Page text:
Photo: Christos Kalohoridis/Lifetime
No one expects much from a Lifetime movie. But as the cable network continues to air biopics about celebrities who have experienced tragedy, death, or tragic deaths — Brittany Murphy, Anna Nicole Smith, Elizabeth Taylor, and, next year, Whitney Houston — it’s hard not to experience the same sine curve of interest and massive disappointment every time. This weekend’s Lifetime movie about the life of Aaliyah was the latest example. It was messy from the get-go: The movie’s original star, singer and Disney star Zendaya, dropped out because she was uncomfortable not having the approval of Aaliyah’s family, which was not happy that the film wasn’t getting “a movie-studio release,” according to Jomo Hankerson, Aaliyah’s cousin and president of her label, Blackground Records.
Aaliyah: The Princess of R&B was a bland reenactment of the singer’s short life, a soulless retelling of familiar stories that lacked the ability to communicate why Aaliyah was so important and meant so much to fans. Are there lessons to be learned before next year’s Whitney Houston movie? Here are a few suggestions.
Get it right by getting the rights.
Aaliyah featured four full-length performances (covers of Bobby Brown’s “My Prerogative” and Marvin Gaye’s “Got to Get Up,” “The One I Gave My Heart To,” and her Academy Awards performance of the theme song from Anastasia, “Journey to the Past”) with snippets of songs from her first album, including “Let Me Know (At Your Best).” So, a smattering of early Aaliyah tracks alongside a few covers. No “Are You That Somebody?”; no “4 Page Letter”; no “More Than a Woman.” If we’re talking Aaliyah, we better see that iconic hawk:
What’s your source material?
It’s difficult to make a good biopic without the cooperation or blessing of the artist or her estate — and not just for those music rights. Aaliyah was based on journalist Christopher John Farley’s unauthorized book Aaliyah: More Than a Woman, a best-seller published in 2001, not long after the singer’s death. Contrast that with 2005’s Walk the Line, which was based on Johnny Cash’s own autobiographies; 2009’s Notorious, which was co-produced by Notorious B.I.G.’s mother, Voletta Wallce; 2007’s Control, which was based on Ian Curtis’s widow Deborah’s biography of the late Joy Division singer; and 1993’s What’s Love Got to Do With It, based on Tina Turner’s autobiography, I, Tina. Lifetime’s biopic was not only unauthorized, but the family actively spoke out against it. Hankerson, again:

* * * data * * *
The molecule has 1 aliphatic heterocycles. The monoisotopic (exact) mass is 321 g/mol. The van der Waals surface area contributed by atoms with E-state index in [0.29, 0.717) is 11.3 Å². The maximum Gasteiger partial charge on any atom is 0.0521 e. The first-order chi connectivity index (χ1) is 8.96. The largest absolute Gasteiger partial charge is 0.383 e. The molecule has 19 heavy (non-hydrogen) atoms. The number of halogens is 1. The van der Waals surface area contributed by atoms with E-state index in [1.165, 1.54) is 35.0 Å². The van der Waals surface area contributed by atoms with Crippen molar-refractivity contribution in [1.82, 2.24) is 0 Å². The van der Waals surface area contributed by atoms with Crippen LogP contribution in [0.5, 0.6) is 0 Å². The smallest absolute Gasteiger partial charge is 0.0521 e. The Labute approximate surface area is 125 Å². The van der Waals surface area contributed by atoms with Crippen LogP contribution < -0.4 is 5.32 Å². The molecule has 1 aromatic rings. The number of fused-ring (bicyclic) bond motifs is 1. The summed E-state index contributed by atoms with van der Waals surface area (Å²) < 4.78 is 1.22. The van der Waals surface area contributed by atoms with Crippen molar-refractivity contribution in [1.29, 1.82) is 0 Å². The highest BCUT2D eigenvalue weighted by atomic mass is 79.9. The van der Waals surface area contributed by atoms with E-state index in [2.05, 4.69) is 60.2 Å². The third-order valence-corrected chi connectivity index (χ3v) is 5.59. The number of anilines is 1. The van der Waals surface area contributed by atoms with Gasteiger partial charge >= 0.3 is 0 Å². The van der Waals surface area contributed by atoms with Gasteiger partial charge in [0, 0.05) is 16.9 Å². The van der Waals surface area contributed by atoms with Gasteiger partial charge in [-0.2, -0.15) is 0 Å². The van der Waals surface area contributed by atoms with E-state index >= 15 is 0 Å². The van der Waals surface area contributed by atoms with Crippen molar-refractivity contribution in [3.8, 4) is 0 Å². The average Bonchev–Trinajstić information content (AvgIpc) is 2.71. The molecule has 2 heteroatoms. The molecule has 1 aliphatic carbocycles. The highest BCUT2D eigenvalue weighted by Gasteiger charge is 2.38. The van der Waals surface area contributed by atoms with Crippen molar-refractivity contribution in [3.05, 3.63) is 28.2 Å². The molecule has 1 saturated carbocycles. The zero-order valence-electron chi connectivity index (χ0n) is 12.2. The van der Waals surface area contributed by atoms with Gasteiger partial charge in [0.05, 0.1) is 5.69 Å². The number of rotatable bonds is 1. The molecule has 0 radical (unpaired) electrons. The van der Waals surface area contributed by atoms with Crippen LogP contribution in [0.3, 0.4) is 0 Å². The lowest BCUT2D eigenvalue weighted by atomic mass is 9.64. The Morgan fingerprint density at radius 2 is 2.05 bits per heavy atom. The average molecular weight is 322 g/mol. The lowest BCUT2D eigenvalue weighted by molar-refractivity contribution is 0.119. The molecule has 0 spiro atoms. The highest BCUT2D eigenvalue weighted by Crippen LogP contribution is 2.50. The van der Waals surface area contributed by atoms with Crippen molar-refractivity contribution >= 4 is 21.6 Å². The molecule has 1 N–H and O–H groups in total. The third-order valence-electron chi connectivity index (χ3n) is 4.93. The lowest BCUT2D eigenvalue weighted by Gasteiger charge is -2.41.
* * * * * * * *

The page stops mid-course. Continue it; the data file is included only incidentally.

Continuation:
Considering the magnitude of her fans’ affection alone, she deserves to have a tribute much more grand than a television network debut that won’t even consider the perspectives of those who were closest to Aaliyah. Disregarding the families and dishonoring the legacies of celebrated figures who have passed on, big networks want to exploit their stories for a buck.
And a key person in Aaliyah’s career, Timbaland, also spent much of the film’s premiere night publicly complaining about its treatment:
A good biopic always straddles the line between uncanny impression and an actor who can somehow take his or her depiction to the next level. That second option is extraordinarily rare! Often, actors are asked to match the singer they’re portraying. And they have to nail it: Val Kilmer encapsulated Jim Morrison’s warbly affect in The Doors, and Joaquin Phoenix’s Johnny Cash was magnetic in Walk the Line. Sissy Spacek’s Loretta Lynn was indistinguishable from the real thing in Coal Miner’s Daughter; Jennifer Lopez paved the path for her own singing career by starring in Selena. Lifetime’s low-budget casting choices leave a lot to be desired: Its Brittany Murphy was far from the real thing, and after Lifetime’s first choice for Aaliyah (the Disney star turned singer Zendaya) dropped out, it went with Alexandra Shipp, whose previous experience included Nickelodeon show House of Anubis and … Chipmunks: The Squeakquel. No shade, no shade, as they say, but Shipp’s Aaliyah was far from an impression and far from inspiring.
Address the bad head-on.
R. Kelly secretly married Aaliyah, who was then his 15-year-old protégé. This is a fact, yet Aaliyah tiptoes around it, going to lots of trouble to portray those effed-up circumstances as sweetly romantic: Kelly gives her the initial confidence to perform; he encourages her to “be herself” when she’s upset over pressure from her label to dress girly. Only after Aaliyah’s parents learn about their quickie marriage and demand an annulment (pointing out that Aaliyah lied about her age on the marriage certificate, making it illegal) is there any sense of impropriety.